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10 CSS Best Practice Tips

Here are some of the quick tips for best practices of writing CSS which we usually do not give more attention to while coding. These practices help in ease of development as well as maintain the standard compliance code.

∗ Avoid using !important

It is a bad practice to use !important inside style sheets to override some CSS declarations. As a developer we find it very easy or lazy(!) to use !important rule to override a declaration in CSS, sometimes even when its not necessary. Instead, understand the CSS hierarchy and use of powerful selectors.

Lets study an example to understand basic CSS cascading:

This is our HTML markup:
<body>
  <h1>Heading</h1>
  <p id="new">A paragraph of text.</p>
  <p class="new">A second paragraph of text.</p>
  <p class="new mytext">A second paragraph of text.</p>
</body>


Let's apply multiple properties to same element. Below is our CSS rule set.

* {color: white} // This is universal selector which applies white color to all elements
p {color: red}  // This is generic selector
p#new {color:blue} // This is ID selector

Result: When web page is rendered, what would be the final style applied to "p" element?
Usually ID selectors have the higher priority above class selectors based on specificity. In our HTML page, we have <p> tag but with a specific ID #new so the color rendered will be blue and not red.

Now lets add another rule:

p.new {color:blue} // This is first <p> with .new class selector
.....some css here.........
p.new {color:yellow} // This is second <p> with same class

Result: In this case, <p> tag color will be yellow. The reason is source ordering. p.new are declared twice but later one will be rendered.

If we need to apply blue color to all <p> tags with .new class except one with .mytext calss, we would simply strengthen the selector like,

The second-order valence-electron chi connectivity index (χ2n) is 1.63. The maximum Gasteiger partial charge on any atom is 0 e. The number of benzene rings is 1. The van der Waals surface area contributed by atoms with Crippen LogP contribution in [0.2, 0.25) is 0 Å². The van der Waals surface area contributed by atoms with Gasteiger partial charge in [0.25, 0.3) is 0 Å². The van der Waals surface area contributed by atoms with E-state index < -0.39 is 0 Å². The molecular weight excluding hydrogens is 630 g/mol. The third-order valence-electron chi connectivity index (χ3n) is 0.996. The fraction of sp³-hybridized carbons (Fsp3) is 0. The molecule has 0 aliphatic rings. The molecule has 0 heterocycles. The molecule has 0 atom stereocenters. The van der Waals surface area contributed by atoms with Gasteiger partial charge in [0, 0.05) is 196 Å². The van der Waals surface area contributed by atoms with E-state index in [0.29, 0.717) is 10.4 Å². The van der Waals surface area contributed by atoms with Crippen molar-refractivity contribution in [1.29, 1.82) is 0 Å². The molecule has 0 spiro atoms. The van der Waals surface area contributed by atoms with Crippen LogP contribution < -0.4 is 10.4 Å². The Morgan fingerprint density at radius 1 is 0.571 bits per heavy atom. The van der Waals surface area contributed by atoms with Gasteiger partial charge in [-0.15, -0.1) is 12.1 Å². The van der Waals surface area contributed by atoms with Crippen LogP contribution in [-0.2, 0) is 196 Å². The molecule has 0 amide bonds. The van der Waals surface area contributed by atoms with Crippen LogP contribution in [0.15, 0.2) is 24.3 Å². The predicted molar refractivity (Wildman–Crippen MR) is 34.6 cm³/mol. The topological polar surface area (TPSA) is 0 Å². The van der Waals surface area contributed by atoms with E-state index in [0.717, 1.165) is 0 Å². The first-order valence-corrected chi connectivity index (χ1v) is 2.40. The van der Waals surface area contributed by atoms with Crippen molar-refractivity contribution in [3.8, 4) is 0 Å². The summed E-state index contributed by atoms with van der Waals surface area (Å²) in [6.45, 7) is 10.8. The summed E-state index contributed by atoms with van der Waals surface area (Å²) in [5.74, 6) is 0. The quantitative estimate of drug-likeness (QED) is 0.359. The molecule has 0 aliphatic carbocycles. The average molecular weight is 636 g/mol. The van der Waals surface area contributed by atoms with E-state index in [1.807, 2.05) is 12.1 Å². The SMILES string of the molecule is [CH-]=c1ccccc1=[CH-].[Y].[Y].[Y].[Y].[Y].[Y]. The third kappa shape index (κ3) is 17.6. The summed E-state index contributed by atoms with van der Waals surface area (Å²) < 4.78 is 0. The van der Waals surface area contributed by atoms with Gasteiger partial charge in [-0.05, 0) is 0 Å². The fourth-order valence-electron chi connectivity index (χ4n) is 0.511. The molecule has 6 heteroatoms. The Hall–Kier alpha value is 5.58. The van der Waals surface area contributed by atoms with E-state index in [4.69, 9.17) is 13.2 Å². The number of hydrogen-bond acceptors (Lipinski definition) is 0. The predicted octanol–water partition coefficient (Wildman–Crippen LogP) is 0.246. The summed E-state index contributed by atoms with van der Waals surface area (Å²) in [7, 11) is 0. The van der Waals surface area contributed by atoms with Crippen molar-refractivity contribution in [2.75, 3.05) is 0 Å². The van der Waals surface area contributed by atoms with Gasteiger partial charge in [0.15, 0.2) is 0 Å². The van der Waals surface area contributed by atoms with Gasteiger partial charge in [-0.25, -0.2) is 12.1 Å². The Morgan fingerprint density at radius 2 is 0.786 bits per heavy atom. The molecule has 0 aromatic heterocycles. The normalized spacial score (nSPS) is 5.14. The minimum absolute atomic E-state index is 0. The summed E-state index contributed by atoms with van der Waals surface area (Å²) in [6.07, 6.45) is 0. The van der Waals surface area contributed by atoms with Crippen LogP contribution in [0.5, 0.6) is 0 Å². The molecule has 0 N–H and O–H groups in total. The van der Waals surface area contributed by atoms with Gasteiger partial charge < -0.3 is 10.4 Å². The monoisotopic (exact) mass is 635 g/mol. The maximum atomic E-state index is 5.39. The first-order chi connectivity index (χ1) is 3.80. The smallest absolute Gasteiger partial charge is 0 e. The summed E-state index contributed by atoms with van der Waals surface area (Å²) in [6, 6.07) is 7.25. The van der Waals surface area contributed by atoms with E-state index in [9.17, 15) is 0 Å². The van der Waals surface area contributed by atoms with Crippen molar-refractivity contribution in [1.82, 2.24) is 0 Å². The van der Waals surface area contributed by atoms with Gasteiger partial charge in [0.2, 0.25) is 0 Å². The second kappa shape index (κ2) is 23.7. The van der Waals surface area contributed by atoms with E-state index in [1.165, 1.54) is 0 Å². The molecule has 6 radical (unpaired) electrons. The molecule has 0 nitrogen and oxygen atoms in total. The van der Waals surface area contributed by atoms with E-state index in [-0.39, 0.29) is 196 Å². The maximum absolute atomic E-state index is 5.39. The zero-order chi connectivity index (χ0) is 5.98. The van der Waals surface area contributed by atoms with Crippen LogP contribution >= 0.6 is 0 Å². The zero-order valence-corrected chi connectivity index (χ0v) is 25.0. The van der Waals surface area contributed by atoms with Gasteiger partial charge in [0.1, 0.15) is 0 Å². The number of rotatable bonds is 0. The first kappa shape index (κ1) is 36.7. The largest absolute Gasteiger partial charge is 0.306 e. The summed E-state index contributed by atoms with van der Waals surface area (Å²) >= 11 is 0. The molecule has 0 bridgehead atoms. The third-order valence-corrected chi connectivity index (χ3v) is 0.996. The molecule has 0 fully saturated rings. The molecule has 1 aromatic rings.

p {color:red} //selects all <p> tags in a webpage
p.new {color:blue}
p.new.mytext {color:yellow} // This targets <p> with .new and .mytext classes


In some cases, there will be few inline styles on elements which might be generated ones and not in our direct control. In such situations try to track the source ordering and strengthen your selector by finding parent class or ID and define a specific CSS rule to override. Use !important only in absolute necessary conditions. There is a detailed article on Smashing explaining about !important rule and cascading which is worth reading.

∗ Use CSS comments

Comments can be really useful to manage your CSS document. It navigates the author and makes it easy to identify the specific blocks of CSS rules inside the file. Provide proper information about all styles and fixes you provide in your stylesheet. It will be easy to manage in future for you as well as someone who might work on it in future at some point of time. 

A neat and properly organized LESS CSS document can look something like below. Notice the comments, consistent spacing and separated sections.


∗ Maintain consistency and standard